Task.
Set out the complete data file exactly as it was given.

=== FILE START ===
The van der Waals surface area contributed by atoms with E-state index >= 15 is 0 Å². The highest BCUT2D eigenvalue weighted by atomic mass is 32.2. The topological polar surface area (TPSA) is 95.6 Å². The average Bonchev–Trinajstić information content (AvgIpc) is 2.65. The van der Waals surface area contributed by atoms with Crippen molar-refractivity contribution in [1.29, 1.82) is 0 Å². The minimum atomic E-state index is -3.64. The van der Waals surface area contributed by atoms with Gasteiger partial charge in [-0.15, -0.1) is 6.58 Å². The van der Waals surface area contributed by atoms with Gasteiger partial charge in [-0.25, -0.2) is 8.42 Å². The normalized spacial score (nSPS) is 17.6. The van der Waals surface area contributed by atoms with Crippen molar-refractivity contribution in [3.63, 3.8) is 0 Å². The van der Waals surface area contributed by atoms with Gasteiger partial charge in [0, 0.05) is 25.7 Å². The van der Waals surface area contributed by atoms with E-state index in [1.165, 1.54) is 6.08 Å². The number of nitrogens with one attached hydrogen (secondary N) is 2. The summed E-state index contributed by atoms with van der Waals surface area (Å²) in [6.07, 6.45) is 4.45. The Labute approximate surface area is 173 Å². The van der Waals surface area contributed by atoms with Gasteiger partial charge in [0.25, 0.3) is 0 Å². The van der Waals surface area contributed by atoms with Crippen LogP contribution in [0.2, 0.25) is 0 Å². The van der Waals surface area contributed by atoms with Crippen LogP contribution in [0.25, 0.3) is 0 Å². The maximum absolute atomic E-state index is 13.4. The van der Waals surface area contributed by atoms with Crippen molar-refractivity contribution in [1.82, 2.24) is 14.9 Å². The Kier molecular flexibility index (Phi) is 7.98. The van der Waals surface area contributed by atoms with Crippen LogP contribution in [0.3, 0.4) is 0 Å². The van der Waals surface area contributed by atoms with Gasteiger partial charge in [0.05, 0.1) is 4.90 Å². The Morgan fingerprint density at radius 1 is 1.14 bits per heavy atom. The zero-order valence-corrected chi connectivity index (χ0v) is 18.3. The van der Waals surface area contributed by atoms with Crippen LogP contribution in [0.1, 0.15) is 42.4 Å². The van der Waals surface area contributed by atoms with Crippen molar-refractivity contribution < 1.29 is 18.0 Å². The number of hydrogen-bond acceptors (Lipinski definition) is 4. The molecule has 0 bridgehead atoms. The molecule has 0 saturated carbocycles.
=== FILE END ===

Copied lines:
The van der Waals surface area contributed by atoms with E-state index >= 15 is 0 Å². The highest BCUT2D eigenvalue weighted by atomic mass is 32.2. The topological polar surface area (TPSA) is 95.6 Å². The average Bonchev–Trinajstić information content (AvgIpc) is 2.65. The van der Waals surface area contributed by atoms with Crippen molar-refractivity contribution in [1.29, 1.82) is 0 Å². The minimum atomic E-state index is -3.64. The van der Waals surface area contributed by atoms with Gasteiger partial charge in [-0.15, -0.1) is 6.58 Å². The van der Waals surface area contributed by atoms with Gasteiger partial charge in [-0.25, -0.2) is 8.42 Å². The normalized spacial score (nSPS) is 17.6. The van der Waals surface area contributed by atoms with Crippen molar-refractivity contribution in [3.63, 3.8) is 0 Å². The van der Waals surface area contributed by atoms with Gasteiger partial charge in [0, 0.05) is 25.7 Å². The van der Waals surface area contributed by atoms with E-state index in [1.165, 1.54) is 6.08 Å². The number of nitrogens with one attached hydrogen (secondary N) is 2. The summed E-state index contributed by atoms with van der Waals surface area (Å²) in [6.07, 6.45) is 4.45. The Labute approximate surface area is 173 Å². The van der Waals surface area contributed by atoms with Gasteiger partial charge in [0.25, 0.3) is 0 Å². The van der Waals surface area contributed by atoms with Crippen LogP contribution in [0.2, 0.25) is 0 Å². The van der Waals surface area contributed by atoms with Crippen LogP contribution in [0.25, 0.3) is 0 Å². The maximum absolute atomic E-state index is 13.4. The van der Waals surface area contributed by atoms with Crippen molar-refractivity contribution in [1.82, 2.24) is 14.9 Å². The Kier molecular flexibility index (Phi) is 7.98. The van der Waals surface area contributed by atoms with Crippen LogP contribution in [0.3, 0.4) is 0 Å². The van der Waals surface area contributed by atoms with Gasteiger partial charge in [0.05, 0.1) is 4.90 Å². The Morgan fingerprint density at radius 1 is 1.14 bits per heavy atom. The zero-order valence-corrected chi connectivity index (χ0v) is 18.3. The van der Waals surface area contributed by atoms with Crippen LogP contribution in [0.1, 0.15) is 42.4 Å². The van der Waals surface area contributed by atoms with Crippen molar-refractivity contribution < 1.29 is 18.0 Å². The number of hydrogen-bond acceptors (Lipinski definition) is 4. The molecule has 0 bridgehead atoms. The molecule has 0 saturated carbocycles.